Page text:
Wishing you a safe and sniffle free spring!
In her blog post “Why Feed Kids Healthy NOW?” nutritionist Lauren Talbot points out how lucky parents are to have the opportunity to instill good eating habits in their children right from infancy. As she reminds readers- and as we’ve mentioned on our blog before- not only is a baby’s development affected directly by prenatal diet, but newborn infants begin to develop taste preferences from their earliest feedings. From birth, we have a responsibility to guide and direct our children’s diet- this is a big responsibility, but we’re fortunate to have it.
Raising a child from infancy can offer an opportunity to encourage certain tastes, food preferences and understandings of nutrition… but what about when we want to influence eating habits at a later stage in development? Talbot mentions how challenging it can be to break the ingrained eating habits of older children and adolescents, which she’s experienced firsthand as a stepmother. At this point, children have already come to expect and crave certain unhealthy foods because they’re such a regular part of their lifestyle. This doesn’t just apply to particularly lackadaisical families either- let’s face it: most of us have an appetite for foods we could certainly do without. We recall craving unhealthy food as children, as adolescents, and even as nutritionally-minded adults.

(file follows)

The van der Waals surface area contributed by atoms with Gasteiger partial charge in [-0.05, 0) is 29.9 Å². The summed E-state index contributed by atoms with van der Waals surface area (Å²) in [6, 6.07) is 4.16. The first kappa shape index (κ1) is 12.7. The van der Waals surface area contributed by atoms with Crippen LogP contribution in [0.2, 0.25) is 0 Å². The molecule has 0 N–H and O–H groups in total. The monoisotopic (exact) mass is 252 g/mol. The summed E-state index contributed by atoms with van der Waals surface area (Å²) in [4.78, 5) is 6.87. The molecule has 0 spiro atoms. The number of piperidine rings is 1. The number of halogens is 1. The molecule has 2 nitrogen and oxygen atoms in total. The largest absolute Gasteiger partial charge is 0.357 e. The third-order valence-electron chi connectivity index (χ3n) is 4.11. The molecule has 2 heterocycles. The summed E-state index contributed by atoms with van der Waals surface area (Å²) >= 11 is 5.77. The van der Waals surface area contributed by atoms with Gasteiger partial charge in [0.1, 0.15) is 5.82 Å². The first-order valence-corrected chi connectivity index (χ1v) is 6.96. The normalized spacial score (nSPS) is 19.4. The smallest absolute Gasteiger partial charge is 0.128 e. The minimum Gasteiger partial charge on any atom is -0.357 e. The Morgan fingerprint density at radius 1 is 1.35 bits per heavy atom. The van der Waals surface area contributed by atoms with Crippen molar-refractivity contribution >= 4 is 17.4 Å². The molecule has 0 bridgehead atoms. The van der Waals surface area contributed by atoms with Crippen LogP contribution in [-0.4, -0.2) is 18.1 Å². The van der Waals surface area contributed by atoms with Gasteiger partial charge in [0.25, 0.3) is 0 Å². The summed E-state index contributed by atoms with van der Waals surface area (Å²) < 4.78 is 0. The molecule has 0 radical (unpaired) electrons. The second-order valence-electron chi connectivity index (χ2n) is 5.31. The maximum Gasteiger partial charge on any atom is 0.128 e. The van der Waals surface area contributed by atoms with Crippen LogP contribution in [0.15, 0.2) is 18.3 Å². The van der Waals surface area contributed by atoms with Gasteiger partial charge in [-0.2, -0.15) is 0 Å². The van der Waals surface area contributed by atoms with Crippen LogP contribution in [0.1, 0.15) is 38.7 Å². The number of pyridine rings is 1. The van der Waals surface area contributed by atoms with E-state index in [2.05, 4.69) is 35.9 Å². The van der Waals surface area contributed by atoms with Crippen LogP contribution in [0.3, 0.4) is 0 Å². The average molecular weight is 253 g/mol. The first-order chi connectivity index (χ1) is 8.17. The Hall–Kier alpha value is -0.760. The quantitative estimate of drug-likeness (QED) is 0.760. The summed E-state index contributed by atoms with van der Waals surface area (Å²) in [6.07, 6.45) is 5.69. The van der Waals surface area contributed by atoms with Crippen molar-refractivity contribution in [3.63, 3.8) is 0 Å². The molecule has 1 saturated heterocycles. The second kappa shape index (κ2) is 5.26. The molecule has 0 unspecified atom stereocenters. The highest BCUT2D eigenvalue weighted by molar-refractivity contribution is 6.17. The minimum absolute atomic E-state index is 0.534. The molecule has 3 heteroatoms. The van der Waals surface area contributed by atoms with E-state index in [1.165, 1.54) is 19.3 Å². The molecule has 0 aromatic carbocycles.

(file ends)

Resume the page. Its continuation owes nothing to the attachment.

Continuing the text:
So how do processed, sugary, high-fat and junky foods sneak into so many children’s diets? A large part of it is our own leniency. In order to truly adopt the cleanest, most healthful eating habits, Talbot says we need to make a critical shift in our attitudes. She suggests that we redefine how we conceive of “normal” eating, and stop making allowances for unhealthy foods on account of how mainstream they may be. She stresses the importance of adult guidance, reminding us that “it’s okay for children to be different from the norm.”